SAN FRANCISCO (AP) — The San Francisco Giants keep showing that building a loaded, All-Star lineup isn’t the only way to make a deep October run.
The second-chance players and homegrown talent can pay big dividends this time of year, too.
A club of castoffs and postseason newcomers is now just one win away from the World Series.
Juan Uribe, sore left wrist and all, hit a sacrifice fly off Roy Oswalt with one out in the ninth inning Wednesday night, sending the Giants past the Philadelphia Phillies 6-5 for a 3-1 lead in the NL championship series.
“We’ve got some characters on this club,” manager Bruce Bochy said. “In my mind, they’re like the Dirty Dozen, the castoffs and the misfits.”
Boosted by yet another big hit from late-season pickup Cody Ross, four hits and two RBIs from rookie Buster Posey and a timely double from struggling Pablo Sandoval, the Giants pushed the two-time defending NL champion Phillies to the brink of elimination.
Philadelphia will send Roy Halladay to the mound against Tim Lincecum in Game 5 on Thursday night. It’s a rematch of aces that Lincecum won in the opener.
“Two of the best arms in the game,” Posey said. “We’re in a good position. But at the same time, we know anything can happen in baseball.”
A champion with the White Sox in 2005, Uribe made his mark on this NLCS in a matter of moments — a great play with his glove, then one swing to win it.
Aubrey Huff singled with one out in the ninth and took third when Posey singled for his fourth hit of the game. Uribe hit a medium-deep fly, leaving left fielder Ben Francisco with no chance to get the sliding Huff with his throw.
Going to Oswalt — slated to start Game 6, if it’s necessary — to begin the ninth backed up manager Charlie Manuel’s words that this was his club’s biggest game yet this year. Now, it will be Thursday.
“We know what is at stake, but the game is the same. We have an opportunity to win a game tomorrow,” Phillies shortstop Jimmy Rollins said.
Oswalt is one of the majors’ top starters and beat the Giants in Game 2. He has made only a few relief appearances in the last several years, including in the 2004 NLCS for Houston.
“We faced him a couple nights ago,” Posey said. “He’s got great stuff, just battling.”
Uribe entered at shortstop in the top of the ninth. He immediately picked up a hard one-hopper by pinch-hitter Ross Gload in the hole and made a strong throw while falling away for the out.
That started a perfect ninth for winning pitcher Brian Wilson, the major league saves leader.
“I got butterflies,” Wilson said. “I got anxiety. I got a mini-ulcer developing, but it’s all worth it. We never lost focus.”
After Freddy Sanchez lined out to right to start the bottom of the ninth, Huff and Posey singled. Phillies right fielder Jayson Werth made a nice sliding stop on the warning track to keep Huff from scoring.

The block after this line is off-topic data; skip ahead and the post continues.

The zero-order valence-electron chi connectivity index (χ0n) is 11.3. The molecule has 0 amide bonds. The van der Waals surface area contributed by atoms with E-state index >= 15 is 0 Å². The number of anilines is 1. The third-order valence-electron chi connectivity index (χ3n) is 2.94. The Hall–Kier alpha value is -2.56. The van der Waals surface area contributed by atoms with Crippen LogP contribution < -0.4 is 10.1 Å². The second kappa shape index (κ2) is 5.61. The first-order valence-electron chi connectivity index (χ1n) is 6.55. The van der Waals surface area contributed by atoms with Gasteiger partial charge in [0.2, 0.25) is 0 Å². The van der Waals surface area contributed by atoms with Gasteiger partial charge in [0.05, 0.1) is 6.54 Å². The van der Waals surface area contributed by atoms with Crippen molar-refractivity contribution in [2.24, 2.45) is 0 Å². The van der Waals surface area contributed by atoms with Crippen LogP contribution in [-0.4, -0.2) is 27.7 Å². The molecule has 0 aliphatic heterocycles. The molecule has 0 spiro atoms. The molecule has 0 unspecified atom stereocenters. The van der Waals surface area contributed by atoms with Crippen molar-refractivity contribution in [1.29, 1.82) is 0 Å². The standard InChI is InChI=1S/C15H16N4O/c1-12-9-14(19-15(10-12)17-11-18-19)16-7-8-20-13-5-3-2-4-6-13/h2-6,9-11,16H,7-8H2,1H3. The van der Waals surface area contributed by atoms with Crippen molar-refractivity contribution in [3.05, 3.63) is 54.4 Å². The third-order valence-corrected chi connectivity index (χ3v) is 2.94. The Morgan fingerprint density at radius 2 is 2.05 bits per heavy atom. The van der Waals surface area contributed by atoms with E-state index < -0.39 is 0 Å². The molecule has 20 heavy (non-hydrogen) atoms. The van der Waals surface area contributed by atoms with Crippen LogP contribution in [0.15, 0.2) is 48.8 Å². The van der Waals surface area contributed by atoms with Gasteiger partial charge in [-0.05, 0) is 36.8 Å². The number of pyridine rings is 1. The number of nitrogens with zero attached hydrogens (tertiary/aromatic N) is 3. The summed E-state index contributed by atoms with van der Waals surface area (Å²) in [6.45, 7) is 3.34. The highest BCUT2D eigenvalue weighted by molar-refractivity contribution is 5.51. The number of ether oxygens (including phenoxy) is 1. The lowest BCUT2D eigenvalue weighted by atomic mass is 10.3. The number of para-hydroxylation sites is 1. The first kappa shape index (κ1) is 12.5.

Then came Uribe, a quiet 1 for 7 in this NLCS before Game 4. On a 1-1 pitch, he claimed he got hit in the hand by Oswalt’s fastball, but umpire Wally Bell said it was a foul.
Uribe wound up with the game-winner moments later, leaving the Giants just one victory shy of reaching the World Series for the first time in eight years.
Sandoval came jumping out of the dugout as Uribe’s ball was in the air. Giants players streamed out of the dugout and mobbed Uribe after he rounded first base. Huff and Posey exchanged high-fives near the mound and Sandoval and Sanchez hugged.
“It seems like all the baseball talk is all East Coast,” Huff said. “Everybody watching tonight saw exactly how we’ve played all year.”
Manuel stuck with Joe Blanton rather than going to Halladay on short rest. Blanton hung tough in his first start in three weeks but was done after allowing Huff’s two-out single in the fifth.
Ross produced again for the Giants. He hit a go-ahead single Tuesday after connecting for three home runs in the two games at Philadelphia. After Cole Hamels joked about hitting Ross as a way to slow him down, Blanton did just that to start the second. Not that it was on purpose: Blanton threw two wild pitches in the first.
One fan waved a “Ross for Governor” sign. Another read: “This is Rosstober.”
But by the end, the familiar chants or “U-ribe! U-ribe!” rang through the Giants’ packed waterfront ballpark.
Uribe was a late scratch before Game 2 at Citizens Bank Park on Sunday before playing Tuesday. The wrist had bothered Uribe when swinging, Bochy said.
There was no sign of that on his final cut.
“Who doesn’t want to play now? I want to be here,” Uribe said. “In that moment, everybody knew my wrist was hurting a little bit. I think that’s why he threw a lot of fastballs in because he knew. I was trying to hit the ball deep enough to get the run home and for us to win the game.”